A Real Response to ‘How Do You Achieve Work-Life Balance?’
Julie Zhuo, the vice president of product design at Facebook, writes about the complexities of ‘doing it all’
“How do you achieve work-life balance?”
Whenever I do a fireside chat or a Q&A, this question will pop up like a predictable, well-crisped piece of toast. The question almost always comes from a woman. Most recently, a high school student asked it during a Q&A in Chicago. I suppose the stroller next to me that held my sleeping newborn was the equivalent of a neon sign blaring “ASK ME ABOUT MOTHERHOOD!”
But as often as I get this question about work-life balance, it still stumps me. Putting aside the fact that men almost never seem to get asked how they “do it all” (a topic for another day), I end up giving different answers every time, which probably makes me look extremely inconsistent.
A predictable, well-crisped toast of a question deserves better. It deserves an answer richly smothered with butter and nuance. So here it goes.
One reason this question is so complicated is because the words “how do you achieve…” implies that I have achieved it, that this golden chalice of “work-life balance” is somehow in my possession, sitting pretty in my cupboard. This is not true. (My cupboard is actually filled with Yeti mugs.)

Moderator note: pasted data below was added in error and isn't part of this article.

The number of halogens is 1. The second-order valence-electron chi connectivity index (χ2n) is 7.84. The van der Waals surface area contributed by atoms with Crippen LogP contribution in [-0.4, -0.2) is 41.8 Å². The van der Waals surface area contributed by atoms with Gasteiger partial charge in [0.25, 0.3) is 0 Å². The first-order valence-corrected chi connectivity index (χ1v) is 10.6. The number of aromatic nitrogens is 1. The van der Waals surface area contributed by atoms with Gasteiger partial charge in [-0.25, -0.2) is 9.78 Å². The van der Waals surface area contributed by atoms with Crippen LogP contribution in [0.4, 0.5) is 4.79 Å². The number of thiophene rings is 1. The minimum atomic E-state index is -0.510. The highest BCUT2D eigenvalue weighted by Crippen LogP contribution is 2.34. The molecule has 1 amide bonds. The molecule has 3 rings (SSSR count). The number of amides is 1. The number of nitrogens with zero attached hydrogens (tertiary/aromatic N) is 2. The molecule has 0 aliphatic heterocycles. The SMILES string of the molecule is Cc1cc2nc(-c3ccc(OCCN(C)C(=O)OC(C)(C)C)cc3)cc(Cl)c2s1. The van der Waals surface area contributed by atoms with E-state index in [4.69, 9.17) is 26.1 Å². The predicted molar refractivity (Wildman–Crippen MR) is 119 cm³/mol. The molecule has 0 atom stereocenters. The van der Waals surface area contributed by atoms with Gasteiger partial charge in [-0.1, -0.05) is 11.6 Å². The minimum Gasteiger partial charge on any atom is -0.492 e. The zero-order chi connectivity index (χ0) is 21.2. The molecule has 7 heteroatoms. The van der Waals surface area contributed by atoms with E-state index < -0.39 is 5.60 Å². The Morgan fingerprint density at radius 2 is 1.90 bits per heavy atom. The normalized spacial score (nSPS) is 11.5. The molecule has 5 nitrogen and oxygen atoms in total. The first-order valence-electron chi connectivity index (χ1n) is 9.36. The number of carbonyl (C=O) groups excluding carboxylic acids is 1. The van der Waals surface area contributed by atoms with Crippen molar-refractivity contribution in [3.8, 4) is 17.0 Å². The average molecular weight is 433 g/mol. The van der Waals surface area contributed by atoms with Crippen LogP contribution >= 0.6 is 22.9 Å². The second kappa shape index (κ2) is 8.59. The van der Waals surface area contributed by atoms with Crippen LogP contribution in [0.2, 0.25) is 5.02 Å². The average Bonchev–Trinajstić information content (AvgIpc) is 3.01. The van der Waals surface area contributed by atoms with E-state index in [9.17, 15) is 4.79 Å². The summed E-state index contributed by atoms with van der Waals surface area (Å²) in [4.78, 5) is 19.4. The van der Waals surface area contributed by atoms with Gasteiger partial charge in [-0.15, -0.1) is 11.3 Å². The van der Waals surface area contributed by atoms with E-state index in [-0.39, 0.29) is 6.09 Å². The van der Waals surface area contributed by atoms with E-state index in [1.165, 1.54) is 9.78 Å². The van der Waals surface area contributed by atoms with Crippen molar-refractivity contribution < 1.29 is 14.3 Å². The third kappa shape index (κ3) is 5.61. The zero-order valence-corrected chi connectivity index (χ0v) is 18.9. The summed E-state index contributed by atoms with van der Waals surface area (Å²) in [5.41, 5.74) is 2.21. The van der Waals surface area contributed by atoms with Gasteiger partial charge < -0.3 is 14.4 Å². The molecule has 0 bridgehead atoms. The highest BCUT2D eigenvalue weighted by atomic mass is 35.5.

Most evenings, my end-of-day routine starts with a private lament that sounds something like this: “WHYYYYYYY ISN’T THERE MORE TIME IN THE DAYYYYYY?!?!” Once that’s done, I spend a few minutes fantasizing about all the yet-to-be-invented pieces of technology that could make life easier: a pill that lets me function beautifully without sleep; a sleek, matte-black remote control with a pause button, allowing me to freeze everyone else while I get several additional hours while everyone else is frozen mid-pizza-bite; a brain implant that enables me to think and act seven times faster than I currently do; a machine that clones me several times over, but keeps all our thoughts connected via a giant hive mind.